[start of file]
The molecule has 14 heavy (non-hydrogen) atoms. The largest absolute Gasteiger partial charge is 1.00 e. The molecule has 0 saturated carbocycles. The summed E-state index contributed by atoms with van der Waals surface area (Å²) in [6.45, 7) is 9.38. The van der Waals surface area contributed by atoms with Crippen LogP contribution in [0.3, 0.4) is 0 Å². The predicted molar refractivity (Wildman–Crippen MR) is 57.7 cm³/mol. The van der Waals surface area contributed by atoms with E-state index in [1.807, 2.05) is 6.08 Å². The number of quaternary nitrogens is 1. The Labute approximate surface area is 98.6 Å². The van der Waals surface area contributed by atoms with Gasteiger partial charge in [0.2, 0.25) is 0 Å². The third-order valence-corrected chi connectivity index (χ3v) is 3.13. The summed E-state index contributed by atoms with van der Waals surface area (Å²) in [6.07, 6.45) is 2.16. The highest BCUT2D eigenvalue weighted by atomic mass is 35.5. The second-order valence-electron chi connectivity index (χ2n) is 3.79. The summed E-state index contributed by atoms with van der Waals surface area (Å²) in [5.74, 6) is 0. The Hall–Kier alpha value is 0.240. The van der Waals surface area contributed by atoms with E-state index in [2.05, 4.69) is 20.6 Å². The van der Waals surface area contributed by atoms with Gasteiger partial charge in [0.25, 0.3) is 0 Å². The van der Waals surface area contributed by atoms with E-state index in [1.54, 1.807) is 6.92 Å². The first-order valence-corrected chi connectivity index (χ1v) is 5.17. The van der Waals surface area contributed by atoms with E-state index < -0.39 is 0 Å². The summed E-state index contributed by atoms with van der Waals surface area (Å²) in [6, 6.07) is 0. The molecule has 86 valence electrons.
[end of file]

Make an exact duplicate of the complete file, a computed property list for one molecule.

The molecule has 14 heavy (non-hydrogen) atoms. The largest absolute Gasteiger partial charge is 1.00 e. The molecule has 0 saturated carbocycles. The summed E-state index contributed by atoms with van der Waals surface area (Å²) in [6.45, 7) is 9.38. The van der Waals surface area contributed by atoms with Crippen LogP contribution in [0.3, 0.4) is 0 Å². The predicted molar refractivity (Wildman–Crippen MR) is 57.7 cm³/mol. The van der Waals surface area contributed by atoms with E-state index in [1.807, 2.05) is 6.08 Å². The number of quaternary nitrogens is 1. The Labute approximate surface area is 98.6 Å². The van der Waals surface area contributed by atoms with Gasteiger partial charge in [0.2, 0.25) is 0 Å². The third-order valence-corrected chi connectivity index (χ3v) is 3.13. The summed E-state index contributed by atoms with van der Waals surface area (Å²) in [6.07, 6.45) is 2.16. The highest BCUT2D eigenvalue weighted by atomic mass is 35.5. The second-order valence-electron chi connectivity index (χ2n) is 3.79. The summed E-state index contributed by atoms with van der Waals surface area (Å²) in [5.74, 6) is 0. The Hall–Kier alpha value is 0.240. The van der Waals surface area contributed by atoms with E-state index in [2.05, 4.69) is 20.6 Å². The van der Waals surface area contributed by atoms with Gasteiger partial charge in [0.25, 0.3) is 0 Å². The van der Waals surface area contributed by atoms with E-state index in [1.54, 1.807) is 6.92 Å². The first-order valence-corrected chi connectivity index (χ1v) is 5.17. The van der Waals surface area contributed by atoms with E-state index < -0.39 is 0 Å². The summed E-state index contributed by atoms with van der Waals surface area (Å²) in [6, 6.07) is 0. The molecule has 86 valence electrons.